For any vaulter coming down the runway, try to get 3 things correct: Right run Right pole Right grip
Difficulties Right run –Most difficult in terms of consistency Right pole –Most difficult in terms of finances Right grip –Most difficult in terms of preparation
As a coach, what should I be watching as my athletes vault?
So let’s address … 1The run or approach Teach the pole vault progressively Start = 0 steps –Rock back step and onto the front pad –If athlete is struggling with balance issues, etc. during 0 steps, you will have much bigger problems down the road
Then, move to a 2-step approach Then, a 4-step approach Then, a 6-step approach, etc. Move athletes back 2 steps at a time as they show competency at each approach Do not feel rushed to move them back before they are ready A solid rule of thumb: If vaulters have good technique and form, # steps = height of bar they can clear
Why is the mid mark better? Example: –First meet of the season for your vaulter –Vaulter feeling pretty jazzed –First time he comes down the runway, he is 1’ over his mid mark –Guess where he takes off from though? –Probably very close to his usual takeoff mark –Again this is due to athlete tracking and automatic adjustments he has made –If using mid mark, move him back 1’
So how do I know where to even put my vaulter on the runway? Determine his or her “magic number” With pole, have vaulter plant in the box Turn him or her around Should be somewhere between 7” – 10” Run a reverse approach backwards down the runway Long enough for coach to catch the 10 th step Take this number and divide by 5 = magic number!
Magic Number Represents distance covered by vaulter for 2 steps of the approach Eample: –When athlete runs back, you catch his 10 th step at 55’ –55 ÷ 5 = 11 –For this athlete 11 is his magic number –2 steps = 11’, 4 steps = 22’, 6 steps = 33’, 8 steps = 44’, 10 steps = 55’, etc. –(2 steps often requires a bit more room = 12’)
One final thought about approaches … If your athletes do NOT know their numbers, they are NOT ready for competition. Please, do NOT come to a meet and put your athlete in a situation where they are running backwards down the runway during warm-ups. Slows down everything.
Now, let’s address … 2. The pole Every coach has a complete rack of 40-50 poles all in perfect series … right?
My two cents … Financially, acquiring the poles you need is very difficult What makes things even worse when trying to get your vaulter on the right pole is the weight-rating rule This rule is scientifically flawed “Energy in = energy out” All about the formula for kinetic energy
KE = ½mv 2 Velocity (speed) is far more important of a factor in the pole vault than mass (weight) There is no way a slower, but heavier vaulter should be on a pole at his or her weight This is also particularly true early in the season when your athletes are still developing Now, we have a different safety issue (despite this rule’s attempt to keep vaulting safe)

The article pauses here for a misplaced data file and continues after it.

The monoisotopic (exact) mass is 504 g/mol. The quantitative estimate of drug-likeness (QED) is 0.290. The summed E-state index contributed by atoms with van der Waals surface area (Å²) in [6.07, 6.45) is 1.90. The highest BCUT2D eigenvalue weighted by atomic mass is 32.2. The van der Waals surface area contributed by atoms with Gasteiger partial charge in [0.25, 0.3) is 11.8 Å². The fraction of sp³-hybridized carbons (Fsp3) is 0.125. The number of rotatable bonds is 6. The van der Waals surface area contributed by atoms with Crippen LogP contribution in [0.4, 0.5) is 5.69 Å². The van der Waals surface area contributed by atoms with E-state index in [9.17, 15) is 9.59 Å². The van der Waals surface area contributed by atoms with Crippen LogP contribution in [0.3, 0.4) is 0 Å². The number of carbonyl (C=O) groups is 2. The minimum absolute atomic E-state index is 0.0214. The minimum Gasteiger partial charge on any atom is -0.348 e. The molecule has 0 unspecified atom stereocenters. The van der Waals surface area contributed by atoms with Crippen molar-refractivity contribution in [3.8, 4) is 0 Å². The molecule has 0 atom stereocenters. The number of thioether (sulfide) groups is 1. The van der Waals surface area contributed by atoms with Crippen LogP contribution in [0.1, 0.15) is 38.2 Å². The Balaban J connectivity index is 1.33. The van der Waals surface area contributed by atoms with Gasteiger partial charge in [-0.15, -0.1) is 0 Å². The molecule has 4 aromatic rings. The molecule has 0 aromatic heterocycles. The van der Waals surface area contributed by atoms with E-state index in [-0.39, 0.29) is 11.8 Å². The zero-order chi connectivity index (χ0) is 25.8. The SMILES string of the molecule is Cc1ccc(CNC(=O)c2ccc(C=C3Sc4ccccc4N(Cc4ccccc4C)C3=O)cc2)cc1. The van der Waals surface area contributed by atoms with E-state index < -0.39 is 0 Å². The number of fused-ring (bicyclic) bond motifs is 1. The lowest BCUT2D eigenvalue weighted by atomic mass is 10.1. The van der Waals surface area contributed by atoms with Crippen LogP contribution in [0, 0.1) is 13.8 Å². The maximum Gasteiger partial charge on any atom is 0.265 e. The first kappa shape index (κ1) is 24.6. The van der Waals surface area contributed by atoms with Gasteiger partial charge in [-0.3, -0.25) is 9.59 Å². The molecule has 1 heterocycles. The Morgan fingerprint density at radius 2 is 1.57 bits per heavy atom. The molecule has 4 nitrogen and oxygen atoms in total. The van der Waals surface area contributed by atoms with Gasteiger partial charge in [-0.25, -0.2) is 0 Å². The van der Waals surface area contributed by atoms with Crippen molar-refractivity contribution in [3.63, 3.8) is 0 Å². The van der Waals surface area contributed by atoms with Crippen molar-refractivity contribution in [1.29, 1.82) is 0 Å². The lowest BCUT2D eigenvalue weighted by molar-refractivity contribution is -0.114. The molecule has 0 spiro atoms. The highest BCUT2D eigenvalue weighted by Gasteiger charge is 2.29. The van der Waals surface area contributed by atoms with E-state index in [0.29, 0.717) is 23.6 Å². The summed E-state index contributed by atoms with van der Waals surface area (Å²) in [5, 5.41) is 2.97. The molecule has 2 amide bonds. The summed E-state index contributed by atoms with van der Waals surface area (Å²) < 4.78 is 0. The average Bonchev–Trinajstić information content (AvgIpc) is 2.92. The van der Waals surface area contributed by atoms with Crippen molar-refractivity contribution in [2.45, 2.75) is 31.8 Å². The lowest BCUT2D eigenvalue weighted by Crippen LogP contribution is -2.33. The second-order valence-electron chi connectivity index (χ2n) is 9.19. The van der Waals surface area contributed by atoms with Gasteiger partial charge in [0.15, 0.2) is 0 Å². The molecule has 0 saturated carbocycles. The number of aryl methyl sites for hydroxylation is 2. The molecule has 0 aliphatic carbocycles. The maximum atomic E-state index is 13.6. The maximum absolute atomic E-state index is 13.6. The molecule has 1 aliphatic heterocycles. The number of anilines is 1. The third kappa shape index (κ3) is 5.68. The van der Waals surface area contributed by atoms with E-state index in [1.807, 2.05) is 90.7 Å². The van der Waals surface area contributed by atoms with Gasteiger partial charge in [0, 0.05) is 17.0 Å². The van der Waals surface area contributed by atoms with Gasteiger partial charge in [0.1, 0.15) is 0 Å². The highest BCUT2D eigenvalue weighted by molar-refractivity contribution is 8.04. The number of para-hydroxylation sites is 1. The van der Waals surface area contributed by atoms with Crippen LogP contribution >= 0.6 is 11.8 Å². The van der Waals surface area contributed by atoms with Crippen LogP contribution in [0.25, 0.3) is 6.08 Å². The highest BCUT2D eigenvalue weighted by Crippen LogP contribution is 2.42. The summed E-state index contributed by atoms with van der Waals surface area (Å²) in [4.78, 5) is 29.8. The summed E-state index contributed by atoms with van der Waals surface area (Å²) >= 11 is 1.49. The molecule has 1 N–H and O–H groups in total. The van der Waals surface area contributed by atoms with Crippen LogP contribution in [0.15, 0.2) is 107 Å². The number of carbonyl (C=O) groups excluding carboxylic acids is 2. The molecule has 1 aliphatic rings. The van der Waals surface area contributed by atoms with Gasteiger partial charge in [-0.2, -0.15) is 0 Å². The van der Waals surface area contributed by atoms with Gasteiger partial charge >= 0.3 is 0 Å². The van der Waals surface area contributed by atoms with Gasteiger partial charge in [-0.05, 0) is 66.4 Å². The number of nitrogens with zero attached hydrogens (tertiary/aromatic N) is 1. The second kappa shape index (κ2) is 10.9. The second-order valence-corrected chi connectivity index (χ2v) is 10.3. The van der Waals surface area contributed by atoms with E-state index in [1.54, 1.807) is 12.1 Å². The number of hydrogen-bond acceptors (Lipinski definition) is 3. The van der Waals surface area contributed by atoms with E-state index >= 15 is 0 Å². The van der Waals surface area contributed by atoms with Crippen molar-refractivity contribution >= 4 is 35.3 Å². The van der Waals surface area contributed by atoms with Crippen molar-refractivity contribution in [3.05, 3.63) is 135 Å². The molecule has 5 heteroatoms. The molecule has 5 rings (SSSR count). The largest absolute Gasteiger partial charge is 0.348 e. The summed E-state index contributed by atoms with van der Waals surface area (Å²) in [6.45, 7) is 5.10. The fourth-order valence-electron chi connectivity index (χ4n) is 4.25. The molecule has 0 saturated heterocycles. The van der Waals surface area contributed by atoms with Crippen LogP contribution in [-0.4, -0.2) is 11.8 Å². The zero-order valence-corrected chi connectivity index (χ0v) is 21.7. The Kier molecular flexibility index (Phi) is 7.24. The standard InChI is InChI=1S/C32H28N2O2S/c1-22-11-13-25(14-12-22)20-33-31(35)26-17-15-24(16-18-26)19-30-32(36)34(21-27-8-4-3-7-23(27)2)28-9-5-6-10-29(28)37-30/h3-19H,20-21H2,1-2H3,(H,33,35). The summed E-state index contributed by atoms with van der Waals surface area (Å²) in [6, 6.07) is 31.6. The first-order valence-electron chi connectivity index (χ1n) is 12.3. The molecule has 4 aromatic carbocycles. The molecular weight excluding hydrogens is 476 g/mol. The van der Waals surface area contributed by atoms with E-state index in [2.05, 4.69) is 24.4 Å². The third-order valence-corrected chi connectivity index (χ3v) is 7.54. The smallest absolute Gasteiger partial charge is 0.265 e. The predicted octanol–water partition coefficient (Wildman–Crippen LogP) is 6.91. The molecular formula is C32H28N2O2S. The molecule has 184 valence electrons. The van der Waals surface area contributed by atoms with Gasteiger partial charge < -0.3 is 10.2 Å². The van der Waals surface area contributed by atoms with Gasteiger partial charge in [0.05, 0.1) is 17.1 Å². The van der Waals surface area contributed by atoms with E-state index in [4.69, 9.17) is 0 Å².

When buying new poles … I know this presentation is suppose to make coaching the vault simpler … BUT, if buying new poles, you don’t want to make some classic errors. So … as a coach, you need to pay attention to flex numbers. So … what’s a flex number?
At the manufacturing company … Just after a pole is made, it is placed in a rack that looks something like this:
Once the flex number is determined… The smaller the flex number, the stiffer the pole with a heavier weight rating. The larger the flex number, the softer the pole with a lighter weight rating. For example, for 12’ poles: 30.1 – 32.0 = 110 lb. 28.1 – 30.0 = 120 lb. 26.1 – 28.0 = 130 lb. 24.1 – 26.0 = 140 lb.
Suggestion: Find a dealer who will discuss flex numbers when it’s time to order a new pole. It would be a shame to waste $400-$500. Flex #’s usually at the bottom of the pole, sometimes at the top. Look for a # with a decimal point.
Now, let’s address… 3. The grip Especially in terms of safety, the right grip on the pole is just as important as the right run and the right pole. Again, I know this presentation is suppose to simplify your coaching … So, while the following is a lot of work up front, it will make your coaching easier throughout the rest of the season.
Tape all your poles Always wrap from the bottom to the top No more than 2 layers of tape Apply tape at ~ 45° angle Continue to cover ½ of previous layer as you go
Then, mark all your poles Use a tape measure Use 1 inch increments Write marks on the upward facing side of the pole as the pole naturally bends downward
Standard coaching adjustments: Now, let’s assume all is great with the approach. Make adjustments with your vaulter based on: 1.The action of the pole 2.Penetration into the pit
Possibility #1 Poor penetration with lots of pole bend? Answer = Lower grip
Possibility #2 Poor penetration with no pole bend? Answer = Smaller pole
Possibility #3 Lots of penetration with lots of pole bend? Answer = Bigger pole
Possibility #4 Lots of penetration with no pole bend? Answer = Raise grip
Final thoughts The 2 most important factors in determining just how high any particular vaulter will jump: 1.Speed 2.Height of plant
Final thoughts Emphasize with your athletes pole speed and pole rotation – move to vertical as quickly as possible. Whether at practice or at meets, do NOT allow athletes to set poles flat on the ground/floor. Spikes! NEVER allow vaulters to land on their feet in the pit!!!!
Final thoughts Avoid the temptation to move the standards forward in order to compensate for a lack of penetration. Remember … this event is the pole VAULT, not the pole BEND. Thank you!
For copies of this presentation: www.coachzell.org Click on “Pole Vault Basics”